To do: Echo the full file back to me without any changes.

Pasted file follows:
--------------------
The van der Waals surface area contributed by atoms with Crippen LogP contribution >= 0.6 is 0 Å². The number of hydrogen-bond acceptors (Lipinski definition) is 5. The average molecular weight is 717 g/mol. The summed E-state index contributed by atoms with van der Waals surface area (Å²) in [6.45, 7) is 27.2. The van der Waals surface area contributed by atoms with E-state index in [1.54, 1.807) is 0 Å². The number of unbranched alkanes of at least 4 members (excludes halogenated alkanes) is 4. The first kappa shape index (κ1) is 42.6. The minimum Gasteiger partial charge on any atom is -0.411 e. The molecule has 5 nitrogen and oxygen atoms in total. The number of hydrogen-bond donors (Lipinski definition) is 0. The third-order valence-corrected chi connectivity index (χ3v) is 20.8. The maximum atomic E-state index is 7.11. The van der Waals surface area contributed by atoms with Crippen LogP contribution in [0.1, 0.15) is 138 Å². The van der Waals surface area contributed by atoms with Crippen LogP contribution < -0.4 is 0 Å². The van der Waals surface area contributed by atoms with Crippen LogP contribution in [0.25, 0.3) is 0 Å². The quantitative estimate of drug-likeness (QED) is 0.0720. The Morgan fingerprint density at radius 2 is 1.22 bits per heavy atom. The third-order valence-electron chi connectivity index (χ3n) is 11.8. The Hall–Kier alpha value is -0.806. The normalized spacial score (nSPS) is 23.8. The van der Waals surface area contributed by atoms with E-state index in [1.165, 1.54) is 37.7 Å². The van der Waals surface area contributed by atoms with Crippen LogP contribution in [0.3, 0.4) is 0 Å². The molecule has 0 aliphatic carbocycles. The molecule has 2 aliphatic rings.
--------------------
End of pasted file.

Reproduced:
The van der Waals surface area contributed by atoms with Crippen LogP contribution >= 0.6 is 0 Å². The number of hydrogen-bond acceptors (Lipinski definition) is 5. The average molecular weight is 717 g/mol. The summed E-state index contributed by atoms with van der Waals surface area (Å²) in [6.45, 7) is 27.2. The van der Waals surface area contributed by atoms with E-state index in [1.54, 1.807) is 0 Å². The number of unbranched alkanes of at least 4 members (excludes halogenated alkanes) is 4. The first kappa shape index (κ1) is 42.6. The minimum Gasteiger partial charge on any atom is -0.411 e. The molecule has 5 nitrogen and oxygen atoms in total. The number of hydrogen-bond donors (Lipinski definition) is 0. The third-order valence-corrected chi connectivity index (χ3v) is 20.8. The maximum atomic E-state index is 7.11. The van der Waals surface area contributed by atoms with Crippen LogP contribution in [0.1, 0.15) is 138 Å². The van der Waals surface area contributed by atoms with Crippen LogP contribution < -0.4 is 0 Å². The van der Waals surface area contributed by atoms with Crippen LogP contribution in [0.25, 0.3) is 0 Å². The quantitative estimate of drug-likeness (QED) is 0.0720. The Morgan fingerprint density at radius 2 is 1.22 bits per heavy atom. The third-order valence-electron chi connectivity index (χ3n) is 11.8. The Hall–Kier alpha value is -0.806. The normalized spacial score (nSPS) is 23.8. The van der Waals surface area contributed by atoms with E-state index in [1.165, 1.54) is 37.7 Å². The van der Waals surface area contributed by atoms with Crippen LogP contribution in [0.3, 0.4) is 0 Å². The molecule has 0 aliphatic carbocycles. The molecule has 2 aliphatic rings.